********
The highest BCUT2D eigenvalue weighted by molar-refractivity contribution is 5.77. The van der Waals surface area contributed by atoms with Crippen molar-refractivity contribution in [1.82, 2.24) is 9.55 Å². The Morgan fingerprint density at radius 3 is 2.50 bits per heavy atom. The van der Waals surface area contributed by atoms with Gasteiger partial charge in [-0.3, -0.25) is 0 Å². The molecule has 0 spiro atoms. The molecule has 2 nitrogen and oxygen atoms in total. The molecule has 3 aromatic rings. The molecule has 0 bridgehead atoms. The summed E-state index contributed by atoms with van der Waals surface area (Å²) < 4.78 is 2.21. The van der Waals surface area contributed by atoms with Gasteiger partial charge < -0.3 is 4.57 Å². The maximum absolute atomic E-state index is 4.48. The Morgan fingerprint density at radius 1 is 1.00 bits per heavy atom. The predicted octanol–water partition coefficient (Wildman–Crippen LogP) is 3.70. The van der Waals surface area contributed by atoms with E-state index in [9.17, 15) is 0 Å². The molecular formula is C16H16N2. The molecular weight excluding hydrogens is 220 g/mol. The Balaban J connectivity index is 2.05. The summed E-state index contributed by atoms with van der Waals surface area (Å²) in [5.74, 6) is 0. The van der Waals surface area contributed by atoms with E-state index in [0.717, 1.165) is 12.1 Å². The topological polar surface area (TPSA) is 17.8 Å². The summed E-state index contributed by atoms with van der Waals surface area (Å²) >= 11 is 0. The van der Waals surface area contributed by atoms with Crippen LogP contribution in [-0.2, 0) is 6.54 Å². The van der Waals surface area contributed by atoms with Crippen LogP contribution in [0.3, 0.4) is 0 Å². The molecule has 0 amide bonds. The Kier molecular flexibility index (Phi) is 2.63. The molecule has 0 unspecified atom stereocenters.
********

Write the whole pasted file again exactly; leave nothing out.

The highest BCUT2D eigenvalue weighted by molar-refractivity contribution is 5.77. The van der Waals surface area contributed by atoms with Crippen molar-refractivity contribution in [1.82, 2.24) is 9.55 Å². The Morgan fingerprint density at radius 3 is 2.50 bits per heavy atom. The van der Waals surface area contributed by atoms with Gasteiger partial charge in [-0.3, -0.25) is 0 Å². The molecule has 0 spiro atoms. The molecule has 2 nitrogen and oxygen atoms in total. The molecule has 3 aromatic rings. The molecule has 0 bridgehead atoms. The summed E-state index contributed by atoms with van der Waals surface area (Å²) < 4.78 is 2.21. The van der Waals surface area contributed by atoms with Gasteiger partial charge < -0.3 is 4.57 Å². The maximum absolute atomic E-state index is 4.48. The Morgan fingerprint density at radius 1 is 1.00 bits per heavy atom. The predicted octanol–water partition coefficient (Wildman–Crippen LogP) is 3.70. The van der Waals surface area contributed by atoms with E-state index in [9.17, 15) is 0 Å². The molecular formula is C16H16N2. The molecular weight excluding hydrogens is 220 g/mol. The Balaban J connectivity index is 2.05. The summed E-state index contributed by atoms with van der Waals surface area (Å²) in [5.74, 6) is 0. The van der Waals surface area contributed by atoms with E-state index in [0.717, 1.165) is 12.1 Å². The topological polar surface area (TPSA) is 17.8 Å². The summed E-state index contributed by atoms with van der Waals surface area (Å²) >= 11 is 0. The van der Waals surface area contributed by atoms with Crippen LogP contribution in [-0.2, 0) is 6.54 Å². The van der Waals surface area contributed by atoms with Crippen LogP contribution in [0.3, 0.4) is 0 Å². The molecule has 0 amide bonds. The Kier molecular flexibility index (Phi) is 2.63. The molecule has 0 unspecified atom stereocenters.